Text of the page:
The sky is bright blue for a change, our bellies are full from a continental buffet-style breakfast and the air feels crisp. We’re ready to hike, in every way possible. A volcano crater had loomed on the horizon the last of yesterday’s drive, and that’s where we were headed this morning.
The ground had been slippery when we’d walked out of our room that morning, and we’d been afraid it’d be difficult to drive, but the car had proven worthy and we were speeding along the road as if it was high summer and the roads were dry. The crater looked impressive on the horizon, with its perfectly flat surface. Surrounding it were trails of smoke rising to the sky coming from the local hot springs. All I could think of was the coming hike and the views from the top. Stories about volcanos had littered my life until then, but I’d never been close to one myself and all I could think of was walking along that ridge. Pitch black dirt underneath my feet, never ending views all around. Not for the slightest moment did I think about the anxiety attacks I’d been having lately, why would’ve I?
It was our last night, we had just devoured a delicious dinner of seafood accompanied by a nice glass of wine and were hanging back in our chairs to give our bellies some space when I looked outside and noticed the stars. What if?
For a moment I hesitated but then decided to look it up regardless, we only had a few hours before our flight would leave but hell, it wasn’t as if we’d be back soon. I grabbed my phone from deep down in my bag and connected to the restaurant’s wifi. It was a clear night, I didn’t need a website to tell me that, but what I didn’t know was if there was any chance of seeing the northern lights tonight. So I opened the tab which I had kept ready for weeks and there it was. 90 percent chance.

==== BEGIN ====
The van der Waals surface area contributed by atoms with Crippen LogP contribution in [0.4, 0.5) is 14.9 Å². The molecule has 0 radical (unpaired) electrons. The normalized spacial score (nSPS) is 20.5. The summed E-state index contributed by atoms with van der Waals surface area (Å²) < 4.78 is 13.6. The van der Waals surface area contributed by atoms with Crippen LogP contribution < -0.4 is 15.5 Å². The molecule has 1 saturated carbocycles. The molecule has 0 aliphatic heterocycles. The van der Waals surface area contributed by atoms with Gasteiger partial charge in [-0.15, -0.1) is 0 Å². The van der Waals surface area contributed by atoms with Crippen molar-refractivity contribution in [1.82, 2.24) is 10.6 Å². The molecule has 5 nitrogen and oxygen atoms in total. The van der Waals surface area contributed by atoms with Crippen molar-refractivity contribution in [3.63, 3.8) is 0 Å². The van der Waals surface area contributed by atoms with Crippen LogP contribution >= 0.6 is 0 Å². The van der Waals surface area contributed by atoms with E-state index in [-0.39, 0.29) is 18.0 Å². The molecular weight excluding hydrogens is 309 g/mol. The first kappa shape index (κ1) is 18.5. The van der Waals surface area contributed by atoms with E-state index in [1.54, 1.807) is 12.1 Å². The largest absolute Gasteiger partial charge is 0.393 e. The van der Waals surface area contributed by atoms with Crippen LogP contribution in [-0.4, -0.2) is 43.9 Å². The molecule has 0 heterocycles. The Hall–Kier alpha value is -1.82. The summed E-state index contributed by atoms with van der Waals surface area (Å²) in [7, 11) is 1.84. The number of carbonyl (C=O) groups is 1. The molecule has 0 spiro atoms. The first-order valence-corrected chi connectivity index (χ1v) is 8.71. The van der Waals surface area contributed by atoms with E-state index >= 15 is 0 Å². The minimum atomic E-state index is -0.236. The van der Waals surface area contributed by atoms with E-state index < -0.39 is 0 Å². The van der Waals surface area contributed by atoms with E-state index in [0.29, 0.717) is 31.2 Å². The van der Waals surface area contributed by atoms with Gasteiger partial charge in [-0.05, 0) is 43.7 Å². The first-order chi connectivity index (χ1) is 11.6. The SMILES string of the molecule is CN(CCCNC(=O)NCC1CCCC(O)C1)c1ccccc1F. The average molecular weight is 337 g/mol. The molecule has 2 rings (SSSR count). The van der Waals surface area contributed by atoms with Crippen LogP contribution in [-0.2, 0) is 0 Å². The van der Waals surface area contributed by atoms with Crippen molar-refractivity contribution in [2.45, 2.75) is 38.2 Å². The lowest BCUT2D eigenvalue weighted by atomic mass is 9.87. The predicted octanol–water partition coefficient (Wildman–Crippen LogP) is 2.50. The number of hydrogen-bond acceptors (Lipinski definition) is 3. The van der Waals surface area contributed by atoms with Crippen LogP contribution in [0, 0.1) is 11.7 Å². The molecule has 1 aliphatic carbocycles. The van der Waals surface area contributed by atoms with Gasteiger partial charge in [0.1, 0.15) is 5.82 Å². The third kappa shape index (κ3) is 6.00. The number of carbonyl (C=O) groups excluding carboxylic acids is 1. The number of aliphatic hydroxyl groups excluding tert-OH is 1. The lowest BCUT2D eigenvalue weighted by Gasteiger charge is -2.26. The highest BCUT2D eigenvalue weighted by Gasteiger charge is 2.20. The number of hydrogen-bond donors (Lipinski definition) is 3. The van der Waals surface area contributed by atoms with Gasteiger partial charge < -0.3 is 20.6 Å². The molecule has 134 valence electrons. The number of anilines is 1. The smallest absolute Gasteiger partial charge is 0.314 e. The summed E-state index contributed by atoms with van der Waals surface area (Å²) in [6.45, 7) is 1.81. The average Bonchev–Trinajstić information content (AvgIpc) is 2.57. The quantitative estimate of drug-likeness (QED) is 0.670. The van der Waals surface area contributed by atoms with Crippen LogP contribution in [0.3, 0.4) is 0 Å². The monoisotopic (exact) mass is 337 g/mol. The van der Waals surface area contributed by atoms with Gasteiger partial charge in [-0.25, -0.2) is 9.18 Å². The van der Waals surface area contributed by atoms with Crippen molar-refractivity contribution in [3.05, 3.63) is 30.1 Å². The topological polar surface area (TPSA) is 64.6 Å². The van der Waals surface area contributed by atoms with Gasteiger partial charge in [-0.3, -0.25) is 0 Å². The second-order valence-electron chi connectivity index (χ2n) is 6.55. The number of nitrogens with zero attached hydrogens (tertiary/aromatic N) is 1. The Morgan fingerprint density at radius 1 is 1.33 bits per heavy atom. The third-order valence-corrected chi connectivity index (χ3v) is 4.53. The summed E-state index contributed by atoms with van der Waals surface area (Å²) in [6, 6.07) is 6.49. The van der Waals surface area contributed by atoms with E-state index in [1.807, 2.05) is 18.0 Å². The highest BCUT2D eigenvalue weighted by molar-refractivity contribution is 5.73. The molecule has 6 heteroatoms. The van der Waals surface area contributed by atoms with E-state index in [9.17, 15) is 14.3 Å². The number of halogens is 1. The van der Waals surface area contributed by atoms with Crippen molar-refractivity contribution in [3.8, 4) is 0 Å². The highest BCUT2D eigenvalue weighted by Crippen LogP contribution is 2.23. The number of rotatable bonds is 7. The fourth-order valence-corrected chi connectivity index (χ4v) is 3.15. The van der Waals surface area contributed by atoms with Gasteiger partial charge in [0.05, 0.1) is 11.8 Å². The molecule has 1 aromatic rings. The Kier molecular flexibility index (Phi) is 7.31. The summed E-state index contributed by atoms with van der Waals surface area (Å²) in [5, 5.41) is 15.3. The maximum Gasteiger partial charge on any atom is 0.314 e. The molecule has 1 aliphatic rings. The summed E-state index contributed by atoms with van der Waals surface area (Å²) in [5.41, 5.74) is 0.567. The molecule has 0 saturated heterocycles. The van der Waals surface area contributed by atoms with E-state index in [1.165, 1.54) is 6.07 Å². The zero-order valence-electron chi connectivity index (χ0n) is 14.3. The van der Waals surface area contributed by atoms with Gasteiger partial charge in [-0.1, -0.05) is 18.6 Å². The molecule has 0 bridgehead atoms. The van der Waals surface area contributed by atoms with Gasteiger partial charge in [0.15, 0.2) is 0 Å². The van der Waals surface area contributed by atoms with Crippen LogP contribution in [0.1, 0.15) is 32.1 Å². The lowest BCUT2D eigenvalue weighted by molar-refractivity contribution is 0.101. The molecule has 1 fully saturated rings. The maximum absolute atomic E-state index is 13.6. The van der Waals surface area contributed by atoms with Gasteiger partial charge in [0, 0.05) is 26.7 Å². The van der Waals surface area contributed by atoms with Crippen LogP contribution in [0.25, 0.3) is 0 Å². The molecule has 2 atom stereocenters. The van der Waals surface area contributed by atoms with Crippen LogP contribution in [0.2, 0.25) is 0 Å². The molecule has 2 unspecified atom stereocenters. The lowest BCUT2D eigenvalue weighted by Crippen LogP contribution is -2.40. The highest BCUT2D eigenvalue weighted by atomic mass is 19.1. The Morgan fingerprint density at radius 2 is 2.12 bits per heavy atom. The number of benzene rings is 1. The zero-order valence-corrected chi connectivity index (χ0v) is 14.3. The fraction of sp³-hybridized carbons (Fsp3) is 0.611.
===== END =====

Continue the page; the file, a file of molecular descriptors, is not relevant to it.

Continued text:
They’d been out there on the horizon; during dawn, during dusk, present as if painted on the stretched out on the far-away as the sun begun low, set higher and then sunk again. They’d been out there, looming, daunting with a coy taunt, that slight, beckoning pull that was too soft to acknowledge in reality, but too forceful to ignore.
They’d been out there, on the horizon, whispering ‘ come, come on over’ . And so we went.
The future is dark, which is the best thing the future can be, I think. Virginia Woolf.
I draw, I write – the two processes are the same to me; they help me to understand, to make connections. I have no objection to showing the drawings, but when it comes to writing I feel I don’t have the entitlement to write. I mean, publically. I don’t know the rules, English is not my first language. I write about feelings, not facts.
Writing is personal and challenging, yet I find it very gratifying – because it helps me to understand.
I hope that by being personal I can be general too, that someone will relate and we can have a conversation.
I’m sitting on a hunter’s platform overlooking a valley. Right in the middle of it I can see what I think is the outskirt of La Roche. A river twists and bends its way through the city and then the trees and I imagine myself walking there only a few hours before. The signage hadn’t been very clear to me and I’d felt utterly lost, after a few confused looks at the map I’d picked up earlier I’d mustered my best french and asked a local man if I was going the right way. Yes, he said, and he said it with so much confidence I had trusted him entirely. A little further down the road, I’d asked another group of locals again and they had said yes with perhaps even more confidence than the first. It was probably because of that, that it took a little while before I found out, but I found out soon enough to eventually find my way looking around and behind trees and signposts. They had sent me the wrong way, I guess it’s just the tourists walking these routes and not the locals. It didn’t really matter, though, the tracks and climbs and views were just as beautiful. It was just a little harder to navigate, walking a different route from the one I’d planned in the opposite direction.